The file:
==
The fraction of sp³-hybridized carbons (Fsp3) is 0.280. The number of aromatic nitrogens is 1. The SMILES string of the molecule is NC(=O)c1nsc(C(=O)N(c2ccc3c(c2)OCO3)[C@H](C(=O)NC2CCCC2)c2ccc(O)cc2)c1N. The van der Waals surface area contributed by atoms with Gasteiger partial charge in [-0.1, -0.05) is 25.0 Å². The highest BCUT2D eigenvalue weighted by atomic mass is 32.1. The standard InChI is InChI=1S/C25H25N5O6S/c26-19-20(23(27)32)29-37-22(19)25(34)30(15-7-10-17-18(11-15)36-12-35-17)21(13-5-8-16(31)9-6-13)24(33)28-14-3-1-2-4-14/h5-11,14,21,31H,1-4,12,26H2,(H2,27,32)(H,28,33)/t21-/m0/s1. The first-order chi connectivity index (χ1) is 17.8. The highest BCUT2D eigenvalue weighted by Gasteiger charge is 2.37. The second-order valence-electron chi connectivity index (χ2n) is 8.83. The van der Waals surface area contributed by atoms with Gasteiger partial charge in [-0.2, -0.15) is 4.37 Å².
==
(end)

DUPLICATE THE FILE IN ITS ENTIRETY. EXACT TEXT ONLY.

The fraction of sp³-hybridized carbons (Fsp3) is 0.280. The number of aromatic nitrogens is 1. The SMILES string of the molecule is NC(=O)c1nsc(C(=O)N(c2ccc3c(c2)OCO3)[C@H](C(=O)NC2CCCC2)c2ccc(O)cc2)c1N. The van der Waals surface area contributed by atoms with Gasteiger partial charge in [-0.1, -0.05) is 25.0 Å². The highest BCUT2D eigenvalue weighted by atomic mass is 32.1. The standard InChI is InChI=1S/C25H25N5O6S/c26-19-20(23(27)32)29-37-22(19)25(34)30(15-7-10-17-18(11-15)36-12-35-17)21(13-5-8-16(31)9-6-13)24(33)28-14-3-1-2-4-14/h5-11,14,21,31H,1-4,12,26H2,(H2,27,32)(H,28,33)/t21-/m0/s1. The first-order chi connectivity index (χ1) is 17.8. The highest BCUT2D eigenvalue weighted by Gasteiger charge is 2.37. The second-order valence-electron chi connectivity index (χ2n) is 8.83. The van der Waals surface area contributed by atoms with Gasteiger partial charge in [-0.2, -0.15) is 4.37 Å².